Temporary blindness or a partial hardening? It is easy to jump to the conclusion that BarJesus’ temporary blindness is a parody of the partial hardening of Israel because of our presuppositions and preconceived notions brought on by the dogmatic dispensationalists ripping verses out of context. But here, we consider the context and see the similarities and sublime string. Luke now calls Saul, a Hebrew name, Paulos, a Greek name, which is the same name as in Sergios Paulos, the translators should have made this more clear. The Jewish, false prophet BarJesus was temporarily blinded to remind the reader that Saul, Hebrew name, now Paul, was temporarily blinded as well, until he was converted to christianity. We remember the context of Acts chapter nine because that is where Luke points us–Romans has yet to be written. Paul was worthless and a hindrance before his conversion. Never forget that.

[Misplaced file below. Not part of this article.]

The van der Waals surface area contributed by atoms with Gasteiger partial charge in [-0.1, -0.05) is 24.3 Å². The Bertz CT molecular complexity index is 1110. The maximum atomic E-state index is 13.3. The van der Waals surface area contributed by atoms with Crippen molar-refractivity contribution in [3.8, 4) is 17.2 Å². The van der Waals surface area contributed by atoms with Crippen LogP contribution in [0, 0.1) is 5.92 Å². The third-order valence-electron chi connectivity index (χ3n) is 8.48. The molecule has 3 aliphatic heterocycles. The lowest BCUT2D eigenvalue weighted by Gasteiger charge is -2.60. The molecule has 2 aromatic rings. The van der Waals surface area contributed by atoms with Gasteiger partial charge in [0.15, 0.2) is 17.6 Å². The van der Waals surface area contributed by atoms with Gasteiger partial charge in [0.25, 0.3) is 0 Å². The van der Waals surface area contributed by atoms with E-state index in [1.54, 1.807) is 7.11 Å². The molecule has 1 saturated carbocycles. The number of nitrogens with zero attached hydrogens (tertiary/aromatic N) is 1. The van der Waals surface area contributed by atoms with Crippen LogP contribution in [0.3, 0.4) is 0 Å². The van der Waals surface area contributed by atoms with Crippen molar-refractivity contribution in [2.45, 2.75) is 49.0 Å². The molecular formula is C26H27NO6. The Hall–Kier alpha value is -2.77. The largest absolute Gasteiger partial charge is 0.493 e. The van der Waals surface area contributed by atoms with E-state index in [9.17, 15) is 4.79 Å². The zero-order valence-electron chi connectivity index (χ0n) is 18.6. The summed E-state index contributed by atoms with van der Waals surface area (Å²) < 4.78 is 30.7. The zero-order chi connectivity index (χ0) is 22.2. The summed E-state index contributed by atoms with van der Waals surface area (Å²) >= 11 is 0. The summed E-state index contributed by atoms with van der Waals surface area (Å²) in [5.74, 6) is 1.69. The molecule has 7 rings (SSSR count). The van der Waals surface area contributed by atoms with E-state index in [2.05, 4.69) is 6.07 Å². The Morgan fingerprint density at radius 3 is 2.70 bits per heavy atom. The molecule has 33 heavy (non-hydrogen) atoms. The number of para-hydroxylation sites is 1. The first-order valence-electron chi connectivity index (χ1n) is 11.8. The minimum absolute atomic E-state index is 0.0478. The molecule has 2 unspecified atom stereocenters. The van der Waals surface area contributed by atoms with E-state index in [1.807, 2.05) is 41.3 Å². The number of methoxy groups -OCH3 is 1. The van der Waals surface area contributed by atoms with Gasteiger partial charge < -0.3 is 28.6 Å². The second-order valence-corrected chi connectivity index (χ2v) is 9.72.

Ergo the partial hardening of Israel is religious in nature, whether or not temporary blindness is equated with partial hardening. That is until Israel is grafted back in by faith in Christ–being part of his church; his chosen people, they are outsiders. Israel as a religious order, doesn’t return to the Lord by the blood of bulls and temple service–shadows to the substance of Christ but the way in which they first came, no matter how few–believing God. That is, through the work of the Holy Spirit. Believing in the Old Testament but not the New Testament means that one doesn’t truly believe in the Old.